Drop- Through Motorised Longboard?!
Welcome to the 1st edition of 'What's Making in the Maker Space?'!
This series will feature projects and the magic happening inside our very own Maker Space!
In our very first edition of 'What's Making in the Maker Space?',
I am proud to introduce Max Chapman, a fellow Maker!
Max recently finished his Motorised Longboard project in the Maker Space, and has kindly offered to be the very first project of this series!
A longboard is another term for a long skateboard with larger wheels! As Max mentions in his blog, the 'drop- through' design refers to the mounting style of the truck, where the truck mounting plate is bolted to the top face of the board.
[Picture from Max's Blog]
This essentially lowers the ride height of the skateboard.
For all the physics enthusiasts, this results in a more equal weight distribution and a lower centre of gravity, resulting in greater stability. For everyone else, this all means that its more stable, and as Max mentions, results in more comfortable high- speed carving!
The process of building this longboard involved a lot of hard work and dedication! Max used a combination of various procedures in order to build the perfect longboard, including:
- CAD modelling and assembly
- 3D- printing using Solidworks assembly
- Build a press out of an MDF base
- Edge routing
- Laser cutting in the UWA Makers Lab
He has kept quite a detailed recount of the project on his own blog, from the motivation behind his project to the designing of project in Solidworks and the construction of the longboard!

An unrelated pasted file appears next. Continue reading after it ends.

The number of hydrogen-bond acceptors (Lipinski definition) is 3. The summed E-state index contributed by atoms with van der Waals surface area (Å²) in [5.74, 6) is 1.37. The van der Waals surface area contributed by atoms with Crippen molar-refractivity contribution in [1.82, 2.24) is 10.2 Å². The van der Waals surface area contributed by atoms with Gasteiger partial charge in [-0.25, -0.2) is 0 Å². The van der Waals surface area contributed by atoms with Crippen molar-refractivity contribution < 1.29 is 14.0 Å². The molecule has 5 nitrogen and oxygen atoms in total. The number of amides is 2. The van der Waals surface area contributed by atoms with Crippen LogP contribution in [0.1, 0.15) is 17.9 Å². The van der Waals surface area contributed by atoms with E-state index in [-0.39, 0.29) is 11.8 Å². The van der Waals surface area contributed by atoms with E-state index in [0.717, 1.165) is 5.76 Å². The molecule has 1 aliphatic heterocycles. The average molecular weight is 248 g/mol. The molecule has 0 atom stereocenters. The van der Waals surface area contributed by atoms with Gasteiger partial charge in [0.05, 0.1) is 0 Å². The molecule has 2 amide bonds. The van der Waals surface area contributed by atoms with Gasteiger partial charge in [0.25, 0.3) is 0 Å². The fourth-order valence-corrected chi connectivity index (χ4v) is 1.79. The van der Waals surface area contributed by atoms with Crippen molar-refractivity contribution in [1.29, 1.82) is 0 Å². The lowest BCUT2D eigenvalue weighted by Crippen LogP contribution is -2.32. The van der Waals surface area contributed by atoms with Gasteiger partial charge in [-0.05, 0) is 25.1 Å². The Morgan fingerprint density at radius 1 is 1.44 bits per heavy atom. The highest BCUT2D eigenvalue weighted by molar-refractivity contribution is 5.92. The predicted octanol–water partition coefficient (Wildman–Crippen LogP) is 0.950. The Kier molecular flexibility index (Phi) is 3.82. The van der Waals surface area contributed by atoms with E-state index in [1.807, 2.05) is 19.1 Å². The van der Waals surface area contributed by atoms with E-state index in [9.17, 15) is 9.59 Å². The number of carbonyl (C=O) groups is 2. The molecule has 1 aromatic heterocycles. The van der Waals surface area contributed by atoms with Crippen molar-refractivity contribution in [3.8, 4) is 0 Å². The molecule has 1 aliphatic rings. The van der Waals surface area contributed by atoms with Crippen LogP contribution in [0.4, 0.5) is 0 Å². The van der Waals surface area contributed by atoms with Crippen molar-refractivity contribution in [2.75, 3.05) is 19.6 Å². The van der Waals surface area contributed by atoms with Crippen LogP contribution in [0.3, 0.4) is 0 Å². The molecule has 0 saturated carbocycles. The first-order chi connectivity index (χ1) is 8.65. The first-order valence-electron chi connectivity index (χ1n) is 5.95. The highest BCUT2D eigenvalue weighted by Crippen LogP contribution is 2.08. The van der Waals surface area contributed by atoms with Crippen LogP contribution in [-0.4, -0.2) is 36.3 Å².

Check out his project journey here: Drop- Through Motorised Longboard
Questions with Max!
What was the greatest challenge in this project?
Possibly the most difficult part of this project was during the second revision of the motor mount, where I needed to cut a 5mm aluminium plate. As I don’t have a capable laser cutter or CNC router at hand, I ended up doing the job with a table scroll saw – which made for very unpleasant work as it is definitely not designed for it! After 3 or so broken blades and a lot of cleaning up with the file, the end result was ok. Wouldn’t mind a CNC router though! (next project...)
What did you most enjoy about working in the Maker Space?
I love the way the Maker Space allows you to test your ideas against a like-minded audience, and in the process gives the opportunity for other people to suggest improvements of their own. Many of my projects have been influenced a great deal by the input of friends in UWA Makers!
Are you looking to start any other projects in the future?
Of course! This project, in fact, was actually a half-baked way of temporarily using some parts (motor and VESC) left from a much larger project that had been put on hold (a 4WD electric buggy, essentially with the skateboard power system and a hub-mounted gearbox on each wheel).
This project got through the initial gearbox design and testing, but then I ran out of time (and money), so it's on the backburner.
As hinted earlier, I’ve also just finished designing a low-cost 2.5D CNC router to do jobs similar to the aluminium plate-cutting required for this project. Unfortunately, I am currently doing a semester abroad in Bristol; and while I managed to disassemble and pack my 3D printer into my suitcase, I doubt I could do the same for a CNC machine.
I am, however, revisiting the idea of building a waterproof GoPro-carrying drone that could be used to spot sharks/mantas/other cool marine creatures from the air during our freediving trips up north. I figured this would be a good (small-scale) project to do whilst in the UK!
Check out the final result!
[Video by Max Chapman]
Excited to see what you can accomplish with handy tools and guidance from the UWA Makers community? Stay tuned to the Makers' blog for inspiration, tips and updates!
A big thank you to Max for letting us share his project.
Makers Comms Officer